But the activities of the unit responsible for the map are not limited to gathering this data, valuable as it is. Thanks to the tool, aided by an app called ‘My police station’ (which locates the nearest police unit to any incident), the Polish police can direct patrols where they are most needed. In addition, the map fosters collaboration with other local agencies as the information about different problems in an area (such as broken streetlamps or traffic lights) is passed to the appropriate services. So, for instance, an apparently minor issue such as a broken fence can be highlighted if it is letting drug and alcohol abusers into an area where they engage in antisocial behavior. Through this tool, the police can alert a landlord or housing association to deal with this issue.
A changing world also requires agile operating models. So the police are adding new categories to the map to enhance their capability to tackle crime. According to Inspector Ciarka: “After a tragedy that occurred in Poland at the beginning of the year when there was a fire in an escape room and several girls died, we responded immediately, also receiving people’s feedback, and we have created an additional category [on the map]: places of entertainment that may be dangerous, such as discos and escape rooms.”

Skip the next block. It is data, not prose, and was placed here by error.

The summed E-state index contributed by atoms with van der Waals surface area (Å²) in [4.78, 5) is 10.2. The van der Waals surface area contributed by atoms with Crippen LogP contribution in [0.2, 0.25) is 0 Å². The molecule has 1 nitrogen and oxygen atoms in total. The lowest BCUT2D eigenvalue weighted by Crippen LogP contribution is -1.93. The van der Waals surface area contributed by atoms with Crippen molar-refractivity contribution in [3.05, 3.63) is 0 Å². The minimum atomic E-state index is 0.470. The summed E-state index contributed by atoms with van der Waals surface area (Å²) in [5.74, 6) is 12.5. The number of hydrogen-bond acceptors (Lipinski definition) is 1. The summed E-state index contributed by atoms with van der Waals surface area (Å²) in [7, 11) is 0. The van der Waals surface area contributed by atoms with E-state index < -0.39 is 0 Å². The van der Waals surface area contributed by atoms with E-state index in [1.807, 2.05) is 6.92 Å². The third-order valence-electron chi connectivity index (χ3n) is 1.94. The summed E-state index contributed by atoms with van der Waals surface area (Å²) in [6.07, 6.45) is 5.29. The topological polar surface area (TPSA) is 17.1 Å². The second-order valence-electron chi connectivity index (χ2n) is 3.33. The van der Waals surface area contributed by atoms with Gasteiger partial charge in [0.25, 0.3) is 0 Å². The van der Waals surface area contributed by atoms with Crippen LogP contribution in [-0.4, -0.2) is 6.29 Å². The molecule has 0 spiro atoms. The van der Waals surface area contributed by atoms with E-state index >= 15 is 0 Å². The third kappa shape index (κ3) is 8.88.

Other new map features allow users to add both a description and photos to the problems they submit. A dedicated email address lets citizens suggest further changes or additional functionalities for the tool.
Through this high degree of interactivity, Inspector Ciarka notes, “Citizens influence how to allocate police resources, because we not only depend on our security analyses, on where the police commander sends the patrol, but we also take into account signals marked on the map.”
The results are impressive. In addition to winning awards like the SAG (Special Achievement in GIS [geographic information system] award in 2017, the map has also played a role in increasing the public’s trust in police. According to two surveys conducted by Public Opinion Research Centre (CBOS) in March and April 2019, three-quarters (75 percent) of Polish citizens view the work of Poland’s police force positively, while 98 percent of Polish citizens feel safe in their place of residence.
New technology is undoubtedly changing how police forces capture information and use it more effectively to deploy their resources. Successful police organisations will be those that make the best use of the innovation offered by technology and data to change the way policing is done, disrupt criminality and improve productivity.
As the Polish experience demonstrates, involving citizens more deeply in exploiting the connective power of increasingly agile technology has the potential to make a step jump in delivering a safer, more secure society.